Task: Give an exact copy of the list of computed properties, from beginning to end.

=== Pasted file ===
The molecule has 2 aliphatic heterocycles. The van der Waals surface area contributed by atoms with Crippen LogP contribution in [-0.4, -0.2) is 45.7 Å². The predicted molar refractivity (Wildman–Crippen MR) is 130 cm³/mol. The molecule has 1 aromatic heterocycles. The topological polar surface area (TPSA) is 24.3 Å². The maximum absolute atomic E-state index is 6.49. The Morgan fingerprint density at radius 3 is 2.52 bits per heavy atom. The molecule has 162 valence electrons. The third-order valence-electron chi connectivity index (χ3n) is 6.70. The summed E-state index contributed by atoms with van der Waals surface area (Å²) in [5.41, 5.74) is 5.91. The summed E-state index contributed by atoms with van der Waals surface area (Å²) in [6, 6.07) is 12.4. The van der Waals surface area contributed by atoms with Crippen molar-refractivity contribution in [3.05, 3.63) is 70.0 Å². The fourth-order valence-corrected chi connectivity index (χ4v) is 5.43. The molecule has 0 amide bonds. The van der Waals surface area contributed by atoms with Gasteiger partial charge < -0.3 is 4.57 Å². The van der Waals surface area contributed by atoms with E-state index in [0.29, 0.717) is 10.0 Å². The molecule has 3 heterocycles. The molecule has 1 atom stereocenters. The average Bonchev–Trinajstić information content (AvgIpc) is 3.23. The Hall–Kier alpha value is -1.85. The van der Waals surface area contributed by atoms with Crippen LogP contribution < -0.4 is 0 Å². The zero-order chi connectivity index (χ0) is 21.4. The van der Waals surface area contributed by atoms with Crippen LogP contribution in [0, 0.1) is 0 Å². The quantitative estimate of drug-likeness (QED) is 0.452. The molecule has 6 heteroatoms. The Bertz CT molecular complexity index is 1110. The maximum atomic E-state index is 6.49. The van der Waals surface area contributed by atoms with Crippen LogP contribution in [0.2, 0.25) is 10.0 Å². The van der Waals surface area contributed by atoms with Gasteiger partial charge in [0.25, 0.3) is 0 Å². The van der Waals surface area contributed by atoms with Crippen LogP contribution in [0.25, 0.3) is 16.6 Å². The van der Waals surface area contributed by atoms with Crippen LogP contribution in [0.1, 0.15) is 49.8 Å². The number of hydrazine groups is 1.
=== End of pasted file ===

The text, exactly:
The molecule has 2 aliphatic heterocycles. The van der Waals surface area contributed by atoms with Crippen LogP contribution in [-0.4, -0.2) is 45.7 Å². The predicted molar refractivity (Wildman–Crippen MR) is 130 cm³/mol. The molecule has 1 aromatic heterocycles. The topological polar surface area (TPSA) is 24.3 Å². The maximum absolute atomic E-state index is 6.49. The Morgan fingerprint density at radius 3 is 2.52 bits per heavy atom. The molecule has 162 valence electrons. The third-order valence-electron chi connectivity index (χ3n) is 6.70. The summed E-state index contributed by atoms with van der Waals surface area (Å²) in [5.41, 5.74) is 5.91. The summed E-state index contributed by atoms with van der Waals surface area (Å²) in [6, 6.07) is 12.4. The van der Waals surface area contributed by atoms with Crippen molar-refractivity contribution in [3.05, 3.63) is 70.0 Å². The fourth-order valence-corrected chi connectivity index (χ4v) is 5.43. The molecule has 0 amide bonds. The van der Waals surface area contributed by atoms with Gasteiger partial charge < -0.3 is 4.57 Å². The van der Waals surface area contributed by atoms with E-state index in [0.29, 0.717) is 10.0 Å². The molecule has 3 heterocycles. The molecule has 1 atom stereocenters. The average Bonchev–Trinajstić information content (AvgIpc) is 3.23. The Hall–Kier alpha value is -1.85. The van der Waals surface area contributed by atoms with Crippen LogP contribution < -0.4 is 0 Å². The zero-order chi connectivity index (χ0) is 21.4. The van der Waals surface area contributed by atoms with Crippen LogP contribution in [0, 0.1) is 0 Å². The quantitative estimate of drug-likeness (QED) is 0.452. The molecule has 6 heteroatoms. The Bertz CT molecular complexity index is 1110. The maximum atomic E-state index is 6.49. The van der Waals surface area contributed by atoms with Crippen LogP contribution in [0.2, 0.25) is 10.0 Å². The van der Waals surface area contributed by atoms with Gasteiger partial charge in [0.25, 0.3) is 0 Å². The van der Waals surface area contributed by atoms with Crippen LogP contribution in [0.25, 0.3) is 16.6 Å². The van der Waals surface area contributed by atoms with Crippen LogP contribution in [0.1, 0.15) is 49.8 Å². The number of hydrazine groups is 1.